Saunders Mill looks to the future
The Saunders Brothers wood products mill in Locke’s Mills, which has been undergoing renovations since July, is expected to resume production by March at the latest, according to owner Louise Jonaitis.
Jonaitis, who has a background in social work, bought the mill three years ago at auction. She also bought furniture components, machines and the intellectual property of Moosehead Furniture of Monson.
Jonaitis wanted to help resurrect the ailing wood products business in Maine.
Saunders reopened at that time with a focus on making rolling pins (with a 21-foot one on display outside the mill) and on assembling Moosehead furniture components previously manufactured in Monson.
"We have used this assembly work as training grounds for future production of our own designs," she said last week.
The mill has most recently employed 15 people.
Early this year problems with the old boiler that heated the Locke's Mills mill initially prompted a temporary shutdown for repairs.
But, said Jonaitis, she then took a step that she describes as “the brainchild of a dilemma and an adjacent opportunity,” the dilemma being the boiler troubles.
She established a new parent company for her wood-related businesses and called it “Skyzwood.”
In June she bought the furniture designs, some machines and the intellectual property of the Vermont Tubbs furniture company of Whitefield, N.H. at an auction.
That company had been eligible for a $ 1.2 million federal grant from a program designed to aid furniture manufacturers. With the purchase, said Jonaitis, she could apply for it.
That is in the works as Jonaitis is moving forward with retooling Saunders to handle the entire Moosehead furniture production process.
Equipment from Tubbs is also being moved to Locke’s Mills.
While the renovations take place, the mill's production is being subcontracted to other mills, Jonaitis said.
With the changeover here the Moosehead line of furniture will be redesigned in different styles and, instead of hardwood, the pieces will be made of pine, Jonaitis said.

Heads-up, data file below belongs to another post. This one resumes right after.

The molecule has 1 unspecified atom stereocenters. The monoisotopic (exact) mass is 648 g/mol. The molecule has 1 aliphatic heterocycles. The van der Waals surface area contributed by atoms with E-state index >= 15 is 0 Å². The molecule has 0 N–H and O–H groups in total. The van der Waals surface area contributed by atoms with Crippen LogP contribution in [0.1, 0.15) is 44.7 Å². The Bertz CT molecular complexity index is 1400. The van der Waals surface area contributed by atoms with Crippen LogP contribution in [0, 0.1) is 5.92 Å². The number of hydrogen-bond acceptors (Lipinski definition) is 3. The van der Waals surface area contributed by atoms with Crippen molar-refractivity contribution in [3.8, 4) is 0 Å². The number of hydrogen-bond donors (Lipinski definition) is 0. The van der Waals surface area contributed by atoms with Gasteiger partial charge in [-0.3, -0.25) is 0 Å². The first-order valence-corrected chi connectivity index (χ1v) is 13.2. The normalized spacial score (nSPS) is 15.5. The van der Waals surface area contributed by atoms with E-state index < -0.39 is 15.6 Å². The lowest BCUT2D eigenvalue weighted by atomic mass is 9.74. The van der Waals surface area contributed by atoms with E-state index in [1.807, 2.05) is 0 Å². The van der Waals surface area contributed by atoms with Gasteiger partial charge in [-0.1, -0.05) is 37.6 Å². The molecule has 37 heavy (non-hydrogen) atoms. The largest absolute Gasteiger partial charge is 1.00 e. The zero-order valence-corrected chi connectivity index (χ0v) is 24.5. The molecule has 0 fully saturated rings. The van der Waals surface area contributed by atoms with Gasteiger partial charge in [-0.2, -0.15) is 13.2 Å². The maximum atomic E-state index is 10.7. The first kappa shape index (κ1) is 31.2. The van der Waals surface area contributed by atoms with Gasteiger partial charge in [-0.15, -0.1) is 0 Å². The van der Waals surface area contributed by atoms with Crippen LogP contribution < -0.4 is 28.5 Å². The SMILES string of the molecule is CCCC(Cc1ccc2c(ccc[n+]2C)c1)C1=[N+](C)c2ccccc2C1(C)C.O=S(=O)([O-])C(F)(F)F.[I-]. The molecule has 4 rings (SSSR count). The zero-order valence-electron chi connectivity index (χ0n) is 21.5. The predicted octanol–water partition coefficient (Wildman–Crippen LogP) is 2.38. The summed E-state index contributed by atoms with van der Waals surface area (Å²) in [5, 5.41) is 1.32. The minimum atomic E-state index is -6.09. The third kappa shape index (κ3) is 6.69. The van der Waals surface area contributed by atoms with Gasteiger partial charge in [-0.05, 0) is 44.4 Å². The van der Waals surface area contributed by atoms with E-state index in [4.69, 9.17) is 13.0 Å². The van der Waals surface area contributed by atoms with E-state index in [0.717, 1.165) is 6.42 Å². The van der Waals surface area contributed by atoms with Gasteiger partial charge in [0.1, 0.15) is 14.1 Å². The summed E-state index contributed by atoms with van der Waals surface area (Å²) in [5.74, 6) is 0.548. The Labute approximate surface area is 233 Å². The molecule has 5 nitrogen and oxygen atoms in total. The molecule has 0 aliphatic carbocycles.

She said there had been strong competition from other businesses to obtain hardwood, and pine will be more readily available.
“The new design and process will be better,” she said. “People will embrace it because it’s pine. It’s all in the design.’
She plans to name different Moosehead collections “after places in Maine that I like,” she said.
An example of an expected mill specialty is foyer furniture, “what people see when they first come into a house,” said Jonaitis.
She said customers will be able to choose a finish to match their existing furniture.
The furniture will be sold to selected retailers in New England.
“We want to be craftsmen,” she said.
In keeping with that, she is working with the Woodwork Career Alliance of North America and other consultants to adopt standards and a manual of skill levels for the Saunders furniture makers.
Going away is the rolling pin production.
“I sold the rolling pin business to Maine Wood Turning in New Vineyard,” she said, because the company is better-equipped for such production.
But production of other hardwood items will continue, particularly the dowels used by other companies to make wooden products.
Jonaitis said while cheaper dowels are produced by China, she has received feedback from companies that there have been quality issues.
“We’ll compete with quality,” she said.
Overall production from the mill will be about 60 percent furniture and 40 percent dowels, she said.
Jonaitis said she is also working to make the mill more energy-efficient. The old boiler is being replaced with a modern wood one, and production will be consolidated into a smaller area in the mill to save on heating.
She said her overall mission "was and is to preserve assets that will now or in the future serve the manufacturing industry."
And the long-term goal of Skyzwood, she said, is to "ride out the recession, position for a flutter of pent-up demand in the wood products industry, and stay true to the original mission which is: Progress is preservation; Preservation is progress; Both require change.”